BitTorrent vs. the Typical User

It turns out the war between P2P programs like BitTorrent and the typical network user is much larger than the current spat between the bandwidth hogs and Comcast. There’s an entire Wiki article on ways to avoid traffic shaping.

It includes a list of world-wide ISPs who try to keep the weeds out of the garden, and it’s long.

Despite the fact that P2P has some legitimate uses, such as distributing Freeware such as Linux, the fact remains that its primary uses are illegitimate, and even if they weren’t, the bandwidth it sucks out of cable modem networks inherently makes them less responsive for typical users. The answer to the load P2P puts on cable isn’t just “add more bandwidth” because the design of these networks is inherently asymmetrical. Adding massive amounts of new bandwidth is enormously expensive. Cable networks were designed on the assumption that the typical user does more downloading than uploading, but P2P violates that assumption.

So the only practical means of ensuring that P2P doesn’t drown out the typical user is to employ traffic shaping, and that gets the P2P freaks hopping mad. But there’s no free lunch, boys and girls, and somebody has to pay if everybody’s going to play.

This entry was posted in Net Neutrality. Bookmark the permalink.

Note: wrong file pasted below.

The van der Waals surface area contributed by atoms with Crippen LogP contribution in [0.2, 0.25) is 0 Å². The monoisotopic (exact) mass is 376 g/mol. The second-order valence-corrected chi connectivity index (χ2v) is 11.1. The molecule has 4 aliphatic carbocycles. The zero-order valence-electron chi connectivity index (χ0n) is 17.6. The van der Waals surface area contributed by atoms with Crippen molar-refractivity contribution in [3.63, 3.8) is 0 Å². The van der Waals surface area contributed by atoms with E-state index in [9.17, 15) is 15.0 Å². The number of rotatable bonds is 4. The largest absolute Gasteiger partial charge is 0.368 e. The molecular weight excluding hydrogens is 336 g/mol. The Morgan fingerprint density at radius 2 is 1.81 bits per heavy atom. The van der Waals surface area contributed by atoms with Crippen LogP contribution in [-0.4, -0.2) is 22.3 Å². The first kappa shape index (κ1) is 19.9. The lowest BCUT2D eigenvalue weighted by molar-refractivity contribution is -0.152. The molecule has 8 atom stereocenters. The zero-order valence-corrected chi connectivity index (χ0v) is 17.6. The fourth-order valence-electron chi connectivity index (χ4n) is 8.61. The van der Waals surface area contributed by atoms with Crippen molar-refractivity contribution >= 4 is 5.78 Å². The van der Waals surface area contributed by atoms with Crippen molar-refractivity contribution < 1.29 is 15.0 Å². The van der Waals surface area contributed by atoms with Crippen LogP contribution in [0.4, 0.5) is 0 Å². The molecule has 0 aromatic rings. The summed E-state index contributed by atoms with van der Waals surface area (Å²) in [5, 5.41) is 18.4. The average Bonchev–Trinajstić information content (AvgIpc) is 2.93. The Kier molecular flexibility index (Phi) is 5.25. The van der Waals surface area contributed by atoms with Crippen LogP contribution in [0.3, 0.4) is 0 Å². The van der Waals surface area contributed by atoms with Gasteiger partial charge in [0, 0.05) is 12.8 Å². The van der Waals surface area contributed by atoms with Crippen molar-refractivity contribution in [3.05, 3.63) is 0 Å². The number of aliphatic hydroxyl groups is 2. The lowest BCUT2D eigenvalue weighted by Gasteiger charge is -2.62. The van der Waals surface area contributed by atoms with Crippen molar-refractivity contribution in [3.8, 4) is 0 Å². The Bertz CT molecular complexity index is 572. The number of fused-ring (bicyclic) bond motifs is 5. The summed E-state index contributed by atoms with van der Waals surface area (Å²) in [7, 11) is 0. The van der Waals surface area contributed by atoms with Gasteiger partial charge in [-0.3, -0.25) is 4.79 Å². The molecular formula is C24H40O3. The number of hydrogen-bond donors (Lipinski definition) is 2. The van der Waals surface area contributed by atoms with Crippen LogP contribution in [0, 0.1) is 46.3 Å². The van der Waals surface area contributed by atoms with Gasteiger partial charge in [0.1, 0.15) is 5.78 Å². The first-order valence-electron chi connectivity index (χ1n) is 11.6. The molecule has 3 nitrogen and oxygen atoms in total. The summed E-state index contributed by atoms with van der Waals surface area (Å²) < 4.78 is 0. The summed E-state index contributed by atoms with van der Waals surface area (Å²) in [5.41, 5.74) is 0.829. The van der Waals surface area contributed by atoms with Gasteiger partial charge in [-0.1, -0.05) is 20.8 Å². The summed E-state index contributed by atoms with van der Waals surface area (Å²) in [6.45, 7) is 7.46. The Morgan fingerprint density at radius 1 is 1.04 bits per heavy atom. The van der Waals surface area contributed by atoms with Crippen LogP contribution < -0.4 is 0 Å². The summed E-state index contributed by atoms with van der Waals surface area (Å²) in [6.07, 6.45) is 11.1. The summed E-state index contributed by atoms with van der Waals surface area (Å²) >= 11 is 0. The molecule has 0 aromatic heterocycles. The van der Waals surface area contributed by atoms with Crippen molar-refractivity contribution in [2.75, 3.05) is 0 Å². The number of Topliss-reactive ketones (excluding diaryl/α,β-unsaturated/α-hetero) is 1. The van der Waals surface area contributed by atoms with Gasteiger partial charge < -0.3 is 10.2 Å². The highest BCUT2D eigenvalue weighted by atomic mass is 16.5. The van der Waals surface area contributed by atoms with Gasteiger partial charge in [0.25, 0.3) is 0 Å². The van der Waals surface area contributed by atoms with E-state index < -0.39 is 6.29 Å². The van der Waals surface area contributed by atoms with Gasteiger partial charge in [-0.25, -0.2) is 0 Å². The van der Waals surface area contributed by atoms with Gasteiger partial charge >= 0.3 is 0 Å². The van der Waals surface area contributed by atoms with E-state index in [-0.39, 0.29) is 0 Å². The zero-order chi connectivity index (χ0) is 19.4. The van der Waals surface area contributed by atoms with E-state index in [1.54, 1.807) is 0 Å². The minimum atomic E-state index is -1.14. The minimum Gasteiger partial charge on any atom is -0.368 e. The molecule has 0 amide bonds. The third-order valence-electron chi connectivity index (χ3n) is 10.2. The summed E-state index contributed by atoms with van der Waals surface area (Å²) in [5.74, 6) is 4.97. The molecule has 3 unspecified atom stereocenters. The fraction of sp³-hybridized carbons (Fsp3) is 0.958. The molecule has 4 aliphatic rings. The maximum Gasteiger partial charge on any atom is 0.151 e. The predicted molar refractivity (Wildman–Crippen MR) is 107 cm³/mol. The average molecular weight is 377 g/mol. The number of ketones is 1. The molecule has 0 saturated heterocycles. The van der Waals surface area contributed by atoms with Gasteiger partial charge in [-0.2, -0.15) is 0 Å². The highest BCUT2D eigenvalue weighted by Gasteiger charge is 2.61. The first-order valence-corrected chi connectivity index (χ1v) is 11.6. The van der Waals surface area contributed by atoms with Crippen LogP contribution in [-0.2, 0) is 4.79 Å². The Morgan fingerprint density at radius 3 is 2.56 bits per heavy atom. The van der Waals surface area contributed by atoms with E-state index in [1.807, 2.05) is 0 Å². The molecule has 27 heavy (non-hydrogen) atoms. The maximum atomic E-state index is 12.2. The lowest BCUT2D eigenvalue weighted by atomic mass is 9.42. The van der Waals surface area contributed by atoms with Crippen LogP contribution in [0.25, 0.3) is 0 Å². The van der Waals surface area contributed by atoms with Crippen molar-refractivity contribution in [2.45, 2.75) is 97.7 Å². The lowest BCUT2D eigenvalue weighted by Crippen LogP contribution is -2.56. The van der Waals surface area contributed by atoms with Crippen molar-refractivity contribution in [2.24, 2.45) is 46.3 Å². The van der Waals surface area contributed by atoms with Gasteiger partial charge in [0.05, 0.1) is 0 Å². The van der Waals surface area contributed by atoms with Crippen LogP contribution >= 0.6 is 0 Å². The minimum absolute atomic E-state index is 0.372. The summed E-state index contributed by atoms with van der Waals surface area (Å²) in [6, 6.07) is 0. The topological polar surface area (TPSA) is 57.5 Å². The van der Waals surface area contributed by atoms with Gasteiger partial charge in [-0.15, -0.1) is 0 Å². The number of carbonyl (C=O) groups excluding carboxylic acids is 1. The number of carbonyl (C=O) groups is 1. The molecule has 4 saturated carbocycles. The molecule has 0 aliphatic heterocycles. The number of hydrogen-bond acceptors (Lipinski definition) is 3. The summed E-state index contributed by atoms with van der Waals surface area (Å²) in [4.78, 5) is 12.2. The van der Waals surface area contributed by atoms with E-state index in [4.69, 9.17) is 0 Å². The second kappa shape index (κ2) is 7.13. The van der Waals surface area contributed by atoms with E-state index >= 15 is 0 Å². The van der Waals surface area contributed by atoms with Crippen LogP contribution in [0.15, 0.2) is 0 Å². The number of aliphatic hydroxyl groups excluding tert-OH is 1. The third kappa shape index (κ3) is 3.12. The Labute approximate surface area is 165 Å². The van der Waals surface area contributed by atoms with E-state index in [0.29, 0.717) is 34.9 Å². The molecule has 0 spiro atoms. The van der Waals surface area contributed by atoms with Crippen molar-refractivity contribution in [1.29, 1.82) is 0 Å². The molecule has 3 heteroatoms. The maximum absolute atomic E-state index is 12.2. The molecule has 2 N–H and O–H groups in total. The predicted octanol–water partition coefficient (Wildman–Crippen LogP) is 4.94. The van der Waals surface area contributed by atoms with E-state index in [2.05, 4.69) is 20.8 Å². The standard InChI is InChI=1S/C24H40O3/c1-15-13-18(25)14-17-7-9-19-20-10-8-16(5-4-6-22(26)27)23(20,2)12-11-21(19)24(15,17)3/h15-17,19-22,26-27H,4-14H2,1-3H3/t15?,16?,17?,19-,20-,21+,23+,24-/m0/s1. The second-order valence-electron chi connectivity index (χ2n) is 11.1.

10 Responses to BitTorrent vs. the Typical User

  1. anim810 says:

    not sure how the networks are setup down south, but up here in Canada on our broadband cable we have less upload speed than download.

    Meaning, we had a solution for this before it even came up. Not only do we have sufficient infrastructure to SUPPORT broadband across our country, but even if we ‘hogged’ our bandwidth we are still only scratching the surface of our digital ceiling.

    I can understand people that can’t/won’t use the technology having a problem with figuring on why ‘so much’ bandwidth is required for a single user…but someone like yourself? On a blog? Wow do you ever even receive any email? I do, as in say 150 a day or so, some spam, some not…newer technologies require faster connections to online resources…

    Can you honestly cut these guys slack for cutting back on a service as they continue, I would assume, to charge the same price??

  2. Richard says:

    Canadian cable networks use the same technology as American ones.

    Thanks for playing.

  3. anim810 says:

    what I was getting at, is as you must be aware, the technology IS the same (at its roots).